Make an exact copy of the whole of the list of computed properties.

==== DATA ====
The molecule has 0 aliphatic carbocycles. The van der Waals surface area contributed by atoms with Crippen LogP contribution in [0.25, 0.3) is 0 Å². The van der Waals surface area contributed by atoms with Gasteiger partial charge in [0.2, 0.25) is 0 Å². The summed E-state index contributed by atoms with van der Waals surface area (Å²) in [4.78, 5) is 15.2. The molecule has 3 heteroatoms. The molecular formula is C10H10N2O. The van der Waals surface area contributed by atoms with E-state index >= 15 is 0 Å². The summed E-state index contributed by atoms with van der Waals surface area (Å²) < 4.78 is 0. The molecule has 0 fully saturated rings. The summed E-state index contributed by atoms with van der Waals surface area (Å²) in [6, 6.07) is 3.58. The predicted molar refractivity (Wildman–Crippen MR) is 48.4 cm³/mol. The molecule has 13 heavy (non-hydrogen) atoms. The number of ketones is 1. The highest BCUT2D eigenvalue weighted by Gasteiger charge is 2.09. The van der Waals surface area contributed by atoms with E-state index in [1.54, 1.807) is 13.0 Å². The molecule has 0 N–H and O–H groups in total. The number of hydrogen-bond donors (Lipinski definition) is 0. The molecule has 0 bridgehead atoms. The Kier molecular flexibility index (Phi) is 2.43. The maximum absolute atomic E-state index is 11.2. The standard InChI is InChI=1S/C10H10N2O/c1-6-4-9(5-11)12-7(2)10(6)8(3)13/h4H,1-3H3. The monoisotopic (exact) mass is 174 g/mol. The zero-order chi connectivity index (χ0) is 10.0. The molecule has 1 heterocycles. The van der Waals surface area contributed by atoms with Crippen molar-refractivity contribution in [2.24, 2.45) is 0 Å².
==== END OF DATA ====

The molecule has 0 aliphatic carbocycles. The van der Waals surface area contributed by atoms with Crippen LogP contribution in [0.25, 0.3) is 0 Å². The van der Waals surface area contributed by atoms with Gasteiger partial charge in [0.2, 0.25) is 0 Å². The summed E-state index contributed by atoms with van der Waals surface area (Å²) in [4.78, 5) is 15.2. The molecule has 3 heteroatoms. The molecular formula is C10H10N2O. The van der Waals surface area contributed by atoms with E-state index >= 15 is 0 Å². The summed E-state index contributed by atoms with van der Waals surface area (Å²) < 4.78 is 0. The molecule has 0 fully saturated rings. The summed E-state index contributed by atoms with van der Waals surface area (Å²) in [6, 6.07) is 3.58. The predicted molar refractivity (Wildman–Crippen MR) is 48.4 cm³/mol. The molecule has 13 heavy (non-hydrogen) atoms. The number of ketones is 1. The highest BCUT2D eigenvalue weighted by Gasteiger charge is 2.09. The van der Waals surface area contributed by atoms with E-state index in [1.54, 1.807) is 13.0 Å². The molecule has 0 N–H and O–H groups in total. The number of hydrogen-bond donors (Lipinski definition) is 0. The molecule has 0 bridgehead atoms. The Kier molecular flexibility index (Phi) is 2.43. The maximum absolute atomic E-state index is 11.2. The standard InChI is InChI=1S/C10H10N2O/c1-6-4-9(5-11)12-7(2)10(6)8(3)13/h4H,1-3H3. The monoisotopic (exact) mass is 174 g/mol. The zero-order chi connectivity index (χ0) is 10.0. The molecule has 1 heterocycles. The van der Waals surface area contributed by atoms with Crippen molar-refractivity contribution in [2.24, 2.45) is 0 Å².